The digital farmer
With the help of advanced technology and great computing power, the employees at the operational center in Grieg Seafood Rogaland fine-tune their professional competence in feeding. It began two years ago with a pilot project, where remote feeding started on two farms. Today, they are feeding 12 farms from the operational center in Judaberg in Stavanger.
Feed when the fish is hungry
“During the pilot period, we have become better feeding experts. As a result, we see that the fish is growing better, without increasing the feed factor,” says manager of the operational center, Roy Evan Strømskag.
Feed is a resource and a major input factor in salmon production. Better control of feeding means increased fish welfare and less feed waste, which in turn is important for the environment and cost control.
“Through cameras in the pens we can observe the fish continuously from the screens at the operational center. Now we can more easily feed when the fish are hungry and during larger parts of the day. This is better for the salmon, and it also frees more time for employees on the farms for other tasks,” says Roy Evan.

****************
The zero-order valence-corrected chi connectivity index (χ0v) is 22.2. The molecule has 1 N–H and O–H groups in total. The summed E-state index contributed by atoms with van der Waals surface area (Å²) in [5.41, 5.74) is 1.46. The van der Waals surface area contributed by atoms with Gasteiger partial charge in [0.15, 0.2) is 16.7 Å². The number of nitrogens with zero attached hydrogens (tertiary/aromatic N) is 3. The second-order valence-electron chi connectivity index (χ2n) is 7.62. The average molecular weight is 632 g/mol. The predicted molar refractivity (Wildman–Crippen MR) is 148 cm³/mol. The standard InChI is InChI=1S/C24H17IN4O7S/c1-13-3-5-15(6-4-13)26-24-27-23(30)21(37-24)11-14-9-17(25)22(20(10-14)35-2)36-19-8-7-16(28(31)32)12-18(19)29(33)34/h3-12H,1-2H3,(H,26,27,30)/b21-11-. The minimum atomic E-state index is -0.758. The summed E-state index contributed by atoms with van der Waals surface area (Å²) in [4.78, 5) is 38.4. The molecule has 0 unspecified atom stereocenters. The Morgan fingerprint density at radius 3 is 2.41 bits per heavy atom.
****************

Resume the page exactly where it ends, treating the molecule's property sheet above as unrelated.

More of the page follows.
Data analytics and artificial intelligence
The concept "Grieg Seafood Precision Farming" aims to improve sustainability and productivity. Environmental data collected in pens at the farms, such as weather, currents, oxygen saturation, temperatures, salinity, wave measurement and feed quantity, will over time be valuable when they are processed to provide better insight and control of the feeding and other farming operations.
The data will provide decision support to farmers via data analytics and artificial intelligence. Grieg Seafood aims to utilize the data to work more preventatively, reduce the company’s environmental impact and improve fish welfare.
“During the pilot period, we have become better feeding experts. As a result, we see that the fish is growing better, without increasing the feed factor.”
Some of the questions asked by salmon farmers are: how big is the fish swimming around in this particular pen right now? How much feed does the fish need today? What is the correct feeding speed given environmental and weather conditions? Why does the fish in one pen eat better than the fish in the neighboring pen at the same farm?
“We ask such questions every day, and today we get real-time status from from various measuring instruments and data sources. Collecting this information over time allows us to learn from the history the data gives us. Collecting, interpreting and taking advantage of big data gives us more knowledge and decision support in production planning and execution of all farming practices,” says Strømskag.
“In practice, we become better at making the right choices and that gives us better opportunities to plan for what is ahead.”